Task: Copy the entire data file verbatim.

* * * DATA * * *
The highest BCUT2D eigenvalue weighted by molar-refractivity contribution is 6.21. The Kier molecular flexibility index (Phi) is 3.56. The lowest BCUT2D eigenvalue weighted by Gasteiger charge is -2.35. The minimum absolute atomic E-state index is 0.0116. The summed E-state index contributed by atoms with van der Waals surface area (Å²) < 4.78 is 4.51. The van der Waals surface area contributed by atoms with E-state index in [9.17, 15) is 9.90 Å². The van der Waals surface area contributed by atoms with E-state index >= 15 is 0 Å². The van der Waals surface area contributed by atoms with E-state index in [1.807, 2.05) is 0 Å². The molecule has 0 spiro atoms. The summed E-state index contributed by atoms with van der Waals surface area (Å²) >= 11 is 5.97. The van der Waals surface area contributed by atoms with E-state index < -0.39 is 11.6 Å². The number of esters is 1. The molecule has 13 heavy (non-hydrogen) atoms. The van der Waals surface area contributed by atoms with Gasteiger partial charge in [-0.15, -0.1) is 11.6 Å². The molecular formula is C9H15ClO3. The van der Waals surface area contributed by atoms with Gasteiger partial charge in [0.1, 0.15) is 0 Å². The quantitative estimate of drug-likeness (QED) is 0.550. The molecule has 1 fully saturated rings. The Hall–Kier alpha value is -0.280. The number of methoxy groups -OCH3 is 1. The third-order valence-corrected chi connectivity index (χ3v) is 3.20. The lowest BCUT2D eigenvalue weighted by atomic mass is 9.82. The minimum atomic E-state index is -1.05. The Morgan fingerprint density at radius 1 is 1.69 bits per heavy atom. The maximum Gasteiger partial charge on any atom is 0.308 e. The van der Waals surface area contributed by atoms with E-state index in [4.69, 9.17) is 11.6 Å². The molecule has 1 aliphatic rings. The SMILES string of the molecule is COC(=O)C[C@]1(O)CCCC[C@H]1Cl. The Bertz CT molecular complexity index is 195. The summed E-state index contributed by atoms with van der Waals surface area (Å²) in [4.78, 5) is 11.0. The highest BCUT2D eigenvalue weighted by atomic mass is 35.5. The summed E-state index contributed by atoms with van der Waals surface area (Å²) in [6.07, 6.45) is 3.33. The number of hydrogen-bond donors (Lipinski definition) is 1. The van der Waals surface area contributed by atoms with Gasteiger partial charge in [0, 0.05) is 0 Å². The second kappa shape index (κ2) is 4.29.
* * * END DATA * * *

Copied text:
The highest BCUT2D eigenvalue weighted by molar-refractivity contribution is 6.21. The Kier molecular flexibility index (Phi) is 3.56. The lowest BCUT2D eigenvalue weighted by Gasteiger charge is -2.35. The minimum absolute atomic E-state index is 0.0116. The summed E-state index contributed by atoms with van der Waals surface area (Å²) < 4.78 is 4.51. The van der Waals surface area contributed by atoms with E-state index in [9.17, 15) is 9.90 Å². The van der Waals surface area contributed by atoms with E-state index >= 15 is 0 Å². The van der Waals surface area contributed by atoms with E-state index in [1.807, 2.05) is 0 Å². The molecule has 0 spiro atoms. The summed E-state index contributed by atoms with van der Waals surface area (Å²) >= 11 is 5.97. The van der Waals surface area contributed by atoms with E-state index < -0.39 is 11.6 Å². The number of esters is 1. The molecule has 13 heavy (non-hydrogen) atoms. The van der Waals surface area contributed by atoms with Gasteiger partial charge in [-0.15, -0.1) is 11.6 Å². The molecular formula is C9H15ClO3. The van der Waals surface area contributed by atoms with Gasteiger partial charge in [0.1, 0.15) is 0 Å². The quantitative estimate of drug-likeness (QED) is 0.550. The molecule has 1 fully saturated rings. The Hall–Kier alpha value is -0.280. The number of methoxy groups -OCH3 is 1. The third-order valence-corrected chi connectivity index (χ3v) is 3.20. The lowest BCUT2D eigenvalue weighted by atomic mass is 9.82. The minimum atomic E-state index is -1.05. The Morgan fingerprint density at radius 1 is 1.69 bits per heavy atom. The maximum Gasteiger partial charge on any atom is 0.308 e. The van der Waals surface area contributed by atoms with E-state index in [4.69, 9.17) is 11.6 Å². The molecule has 1 aliphatic rings. The SMILES string of the molecule is COC(=O)C[C@]1(O)CCCC[C@H]1Cl. The Bertz CT molecular complexity index is 195. The summed E-state index contributed by atoms with van der Waals surface area (Å²) in [4.78, 5) is 11.0. The highest BCUT2D eigenvalue weighted by atomic mass is 35.5. The summed E-state index contributed by atoms with van der Waals surface area (Å²) in [6.07, 6.45) is 3.33. The number of hydrogen-bond donors (Lipinski definition) is 1. The van der Waals surface area contributed by atoms with Gasteiger partial charge in [0, 0.05) is 0 Å². The second kappa shape index (κ2) is 4.29.